SECTION 2: THE EFFECTS OF COMPLYING TO SUBJECTIVE NORMS
In my research I used a modified version of the Theory of Planned Behavior to understand green consumer behavior in the outdoor sports industry better. The basic idea behind this psychological model is the following. Alongside previous authors, I argue that five different key factors influence an individual’s purchasing intention when making sustainable consumer decisions:
- Their positive or negative attitudes towards the effects of the specific buying decision, which consist of a function of (product-related) beliefs and expectations about the likelihood of their occurence (discussed in the previous blog);
- The positive or negative influence that significant others in the individuals social surroundings exert on the buying decision (the so-called “Subjective Norms” factor);
- The perceived lack of control about the behavior or obstacles that hinder the buying process (e.g. a lack of availability of sustainable clothing in local stores);
- A feeling of ethical obligation;
- The effects of green consumer self-identity or in this context, the influence a certain context-related measure of self-identity, called environmental identity has.
While “environmental identity” (measuring someone’s relatedness to nature) was the main variable I discussed in my thesis, subjective norms had also been part of the model but received less attention. Therefore, this blog entry is giving some further inside about the results regarding the influence of the social world everybody is embed in.
Descriptive results: Subjective Norms
This factor consisted of 8 variables. All eight were multiplied by their likelihood of occurrence. What does this mean? First, respondents were asked about the subjective norms of other people (close to them) or institutions. Secondly, they had to rate “How big the respective group’s influence on your decision is and how well they would listen to it.” The two variables were then multiplied e.g. your family is rather green, +3, and you are very likely to listen to them, +7, your maximum score with the highest potential influence on your purchasing decision in this context would be 21.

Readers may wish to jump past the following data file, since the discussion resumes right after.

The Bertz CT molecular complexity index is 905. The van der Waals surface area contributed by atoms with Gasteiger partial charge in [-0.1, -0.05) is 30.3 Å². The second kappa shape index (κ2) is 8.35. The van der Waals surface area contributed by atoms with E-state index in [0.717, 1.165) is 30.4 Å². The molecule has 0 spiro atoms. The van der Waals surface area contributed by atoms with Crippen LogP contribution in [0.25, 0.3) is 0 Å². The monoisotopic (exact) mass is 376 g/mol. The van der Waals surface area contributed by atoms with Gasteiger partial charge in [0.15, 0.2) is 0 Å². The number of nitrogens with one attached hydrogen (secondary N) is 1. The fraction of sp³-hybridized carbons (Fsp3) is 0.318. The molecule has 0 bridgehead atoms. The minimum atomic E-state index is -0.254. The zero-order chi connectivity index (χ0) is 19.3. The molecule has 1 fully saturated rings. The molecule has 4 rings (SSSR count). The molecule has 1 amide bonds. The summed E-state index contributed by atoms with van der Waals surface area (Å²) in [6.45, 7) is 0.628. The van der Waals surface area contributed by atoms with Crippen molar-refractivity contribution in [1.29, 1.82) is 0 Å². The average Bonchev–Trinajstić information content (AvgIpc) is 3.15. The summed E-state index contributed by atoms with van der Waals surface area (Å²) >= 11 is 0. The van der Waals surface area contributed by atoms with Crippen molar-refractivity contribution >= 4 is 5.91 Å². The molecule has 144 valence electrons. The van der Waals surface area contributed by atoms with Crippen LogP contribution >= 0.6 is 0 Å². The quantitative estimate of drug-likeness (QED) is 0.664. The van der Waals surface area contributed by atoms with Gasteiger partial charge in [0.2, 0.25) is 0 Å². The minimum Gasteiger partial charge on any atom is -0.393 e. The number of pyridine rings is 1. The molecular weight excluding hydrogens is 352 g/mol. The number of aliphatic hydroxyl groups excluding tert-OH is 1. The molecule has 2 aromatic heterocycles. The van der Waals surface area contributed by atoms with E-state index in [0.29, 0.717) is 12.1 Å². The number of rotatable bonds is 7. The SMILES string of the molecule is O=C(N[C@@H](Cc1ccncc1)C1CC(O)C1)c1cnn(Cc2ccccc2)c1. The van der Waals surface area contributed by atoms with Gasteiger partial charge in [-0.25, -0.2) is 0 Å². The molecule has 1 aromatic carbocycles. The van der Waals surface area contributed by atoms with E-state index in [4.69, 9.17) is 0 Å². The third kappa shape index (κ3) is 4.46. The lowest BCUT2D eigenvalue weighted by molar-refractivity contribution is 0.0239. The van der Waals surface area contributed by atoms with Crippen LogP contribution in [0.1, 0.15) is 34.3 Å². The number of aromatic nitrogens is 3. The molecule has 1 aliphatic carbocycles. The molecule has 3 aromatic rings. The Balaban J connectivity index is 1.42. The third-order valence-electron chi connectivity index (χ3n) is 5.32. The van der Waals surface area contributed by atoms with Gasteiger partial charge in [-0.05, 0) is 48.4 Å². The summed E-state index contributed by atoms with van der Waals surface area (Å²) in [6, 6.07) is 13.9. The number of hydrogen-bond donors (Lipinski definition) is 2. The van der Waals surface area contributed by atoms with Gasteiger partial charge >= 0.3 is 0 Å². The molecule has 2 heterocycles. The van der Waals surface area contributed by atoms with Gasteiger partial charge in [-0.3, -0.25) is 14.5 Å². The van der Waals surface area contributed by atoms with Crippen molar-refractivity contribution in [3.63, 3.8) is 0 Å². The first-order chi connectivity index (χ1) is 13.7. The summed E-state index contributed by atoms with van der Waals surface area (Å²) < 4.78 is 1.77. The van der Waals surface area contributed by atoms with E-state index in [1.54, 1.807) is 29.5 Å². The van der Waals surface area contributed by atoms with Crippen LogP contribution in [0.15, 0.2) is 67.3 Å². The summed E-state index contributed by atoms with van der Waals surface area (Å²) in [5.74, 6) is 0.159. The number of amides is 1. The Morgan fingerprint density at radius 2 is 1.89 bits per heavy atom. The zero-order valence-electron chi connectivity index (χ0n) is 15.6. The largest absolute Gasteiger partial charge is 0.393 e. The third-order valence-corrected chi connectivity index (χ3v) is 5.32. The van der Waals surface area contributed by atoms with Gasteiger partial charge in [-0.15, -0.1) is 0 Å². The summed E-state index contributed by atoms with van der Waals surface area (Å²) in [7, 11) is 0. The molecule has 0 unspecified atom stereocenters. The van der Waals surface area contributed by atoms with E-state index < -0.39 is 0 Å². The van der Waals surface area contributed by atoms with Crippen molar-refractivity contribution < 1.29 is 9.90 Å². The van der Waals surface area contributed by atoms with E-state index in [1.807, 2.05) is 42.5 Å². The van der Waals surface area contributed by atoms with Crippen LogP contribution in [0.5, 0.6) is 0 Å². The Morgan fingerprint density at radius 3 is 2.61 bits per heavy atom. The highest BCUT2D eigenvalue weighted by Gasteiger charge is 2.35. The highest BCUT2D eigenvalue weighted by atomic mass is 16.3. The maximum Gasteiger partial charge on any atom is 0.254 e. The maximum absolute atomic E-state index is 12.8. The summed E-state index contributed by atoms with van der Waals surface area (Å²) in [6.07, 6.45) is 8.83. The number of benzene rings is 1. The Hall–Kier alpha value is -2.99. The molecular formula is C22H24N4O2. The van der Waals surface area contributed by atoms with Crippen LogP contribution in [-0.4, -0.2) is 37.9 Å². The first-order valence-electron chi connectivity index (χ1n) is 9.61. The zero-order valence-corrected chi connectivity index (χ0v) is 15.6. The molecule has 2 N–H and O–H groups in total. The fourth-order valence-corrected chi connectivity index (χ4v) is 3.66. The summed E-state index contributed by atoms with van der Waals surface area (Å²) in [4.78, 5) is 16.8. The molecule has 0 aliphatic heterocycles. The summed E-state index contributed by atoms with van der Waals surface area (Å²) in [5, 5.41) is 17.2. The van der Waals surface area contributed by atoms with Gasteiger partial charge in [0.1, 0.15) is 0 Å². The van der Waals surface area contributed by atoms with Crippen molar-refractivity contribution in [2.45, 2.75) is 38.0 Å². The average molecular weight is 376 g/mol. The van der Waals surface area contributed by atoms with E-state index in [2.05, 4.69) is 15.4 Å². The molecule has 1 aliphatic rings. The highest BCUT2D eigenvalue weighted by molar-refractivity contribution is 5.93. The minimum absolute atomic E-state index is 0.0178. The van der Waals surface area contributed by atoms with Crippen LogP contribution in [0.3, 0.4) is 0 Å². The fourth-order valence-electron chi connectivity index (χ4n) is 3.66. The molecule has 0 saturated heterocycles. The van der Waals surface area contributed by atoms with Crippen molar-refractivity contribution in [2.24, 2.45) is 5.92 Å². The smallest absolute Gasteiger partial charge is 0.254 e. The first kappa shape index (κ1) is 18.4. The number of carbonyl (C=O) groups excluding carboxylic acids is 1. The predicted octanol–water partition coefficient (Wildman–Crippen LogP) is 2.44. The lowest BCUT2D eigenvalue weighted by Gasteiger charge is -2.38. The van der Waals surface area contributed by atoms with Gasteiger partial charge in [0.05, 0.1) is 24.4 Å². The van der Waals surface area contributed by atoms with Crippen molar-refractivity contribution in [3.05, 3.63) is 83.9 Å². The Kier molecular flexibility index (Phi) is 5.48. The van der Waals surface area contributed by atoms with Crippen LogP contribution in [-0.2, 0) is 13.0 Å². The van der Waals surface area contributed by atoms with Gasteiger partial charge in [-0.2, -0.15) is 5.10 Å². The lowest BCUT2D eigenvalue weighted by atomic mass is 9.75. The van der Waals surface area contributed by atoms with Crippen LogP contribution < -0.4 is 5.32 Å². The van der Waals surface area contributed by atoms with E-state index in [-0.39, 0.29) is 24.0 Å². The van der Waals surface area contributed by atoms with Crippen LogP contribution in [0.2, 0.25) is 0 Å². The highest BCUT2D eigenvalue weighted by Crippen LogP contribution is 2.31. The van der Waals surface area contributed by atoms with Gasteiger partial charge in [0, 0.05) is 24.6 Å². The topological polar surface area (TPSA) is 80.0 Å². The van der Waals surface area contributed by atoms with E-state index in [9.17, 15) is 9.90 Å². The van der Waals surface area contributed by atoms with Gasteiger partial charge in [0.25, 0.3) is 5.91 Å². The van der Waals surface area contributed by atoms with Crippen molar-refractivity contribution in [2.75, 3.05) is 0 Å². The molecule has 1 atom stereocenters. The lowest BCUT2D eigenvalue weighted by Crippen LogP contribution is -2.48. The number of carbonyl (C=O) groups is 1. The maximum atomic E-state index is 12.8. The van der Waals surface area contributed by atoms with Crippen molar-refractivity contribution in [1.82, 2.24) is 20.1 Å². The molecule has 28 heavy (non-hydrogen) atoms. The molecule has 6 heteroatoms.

How likely is it that the following groups think you should purchase environmentally friendly outerwear?
‘very unlikely’ (-3) to ‘very likely’ (+3)
- Close friends
- Family members
- Your partner (e.g. spouse or boy-/girlfriend)
- Green outerwear producers
- Environmental organizations (e.g. environmental groups, etc.)
- Retailers who stock environmentally friendly products
- Peer-group in your sport
Please indicate, how much, in general, you want to do what the following groups think you should do…
Not at all (+1) to very much (+7)
Discussion of the results
As can be observed above, although the absolute range for individual respondents goes from -21 to +21, the average ranges between -1.2 for “co-workers” and +6.9 for “environmental organisations”. The results are clearly split in two distinct groups:
- Green institutions or organisations (an obvious example: It’s very likely (+3) that Patagonia wants you to make sustainable consumption choices, but the average consumer is “not really” (+2) willing to comply)
- Significant others in your social environment (another example: your “partner” cares about environmentally friendly consumptions choices (+1) and the average consumer is more likely to listen to what their beloved one says (+4) than any 3rd party)
Interestingly, the above results show that, for the average consumer, the effect of green institutions or organisations on consumer purchase intentions might be relatively high. But it suffers from the fact that most people are more likely to comply with subjective norms of significant others, they live in close relationship with.